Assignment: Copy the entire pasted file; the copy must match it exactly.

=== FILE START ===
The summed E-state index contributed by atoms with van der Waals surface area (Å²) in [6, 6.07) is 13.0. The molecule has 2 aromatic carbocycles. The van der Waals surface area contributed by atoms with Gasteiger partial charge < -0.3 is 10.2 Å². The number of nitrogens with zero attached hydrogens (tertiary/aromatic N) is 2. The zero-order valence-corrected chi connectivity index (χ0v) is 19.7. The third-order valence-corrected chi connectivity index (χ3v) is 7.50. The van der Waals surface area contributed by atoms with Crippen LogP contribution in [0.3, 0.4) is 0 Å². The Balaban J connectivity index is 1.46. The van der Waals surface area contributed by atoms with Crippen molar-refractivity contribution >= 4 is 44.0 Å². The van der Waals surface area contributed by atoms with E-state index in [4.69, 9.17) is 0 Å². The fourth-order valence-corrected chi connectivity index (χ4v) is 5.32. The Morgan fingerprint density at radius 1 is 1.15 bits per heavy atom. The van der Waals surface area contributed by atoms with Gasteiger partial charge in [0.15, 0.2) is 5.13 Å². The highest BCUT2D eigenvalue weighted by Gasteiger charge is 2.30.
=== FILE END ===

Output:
The summed E-state index contributed by atoms with van der Waals surface area (Å²) in [6, 6.07) is 13.0. The molecule has 2 aromatic carbocycles. The van der Waals surface area contributed by atoms with Gasteiger partial charge < -0.3 is 10.2 Å². The number of nitrogens with zero attached hydrogens (tertiary/aromatic N) is 2. The zero-order valence-corrected chi connectivity index (χ0v) is 19.7. The third-order valence-corrected chi connectivity index (χ3v) is 7.50. The van der Waals surface area contributed by atoms with Crippen LogP contribution in [0.3, 0.4) is 0 Å². The Balaban J connectivity index is 1.46. The van der Waals surface area contributed by atoms with Crippen molar-refractivity contribution >= 4 is 44.0 Å². The van der Waals surface area contributed by atoms with E-state index in [4.69, 9.17) is 0 Å². The fourth-order valence-corrected chi connectivity index (χ4v) is 5.32. The Morgan fingerprint density at radius 1 is 1.15 bits per heavy atom. The van der Waals surface area contributed by atoms with Gasteiger partial charge in [0.15, 0.2) is 5.13 Å². The highest BCUT2D eigenvalue weighted by Gasteiger charge is 2.30.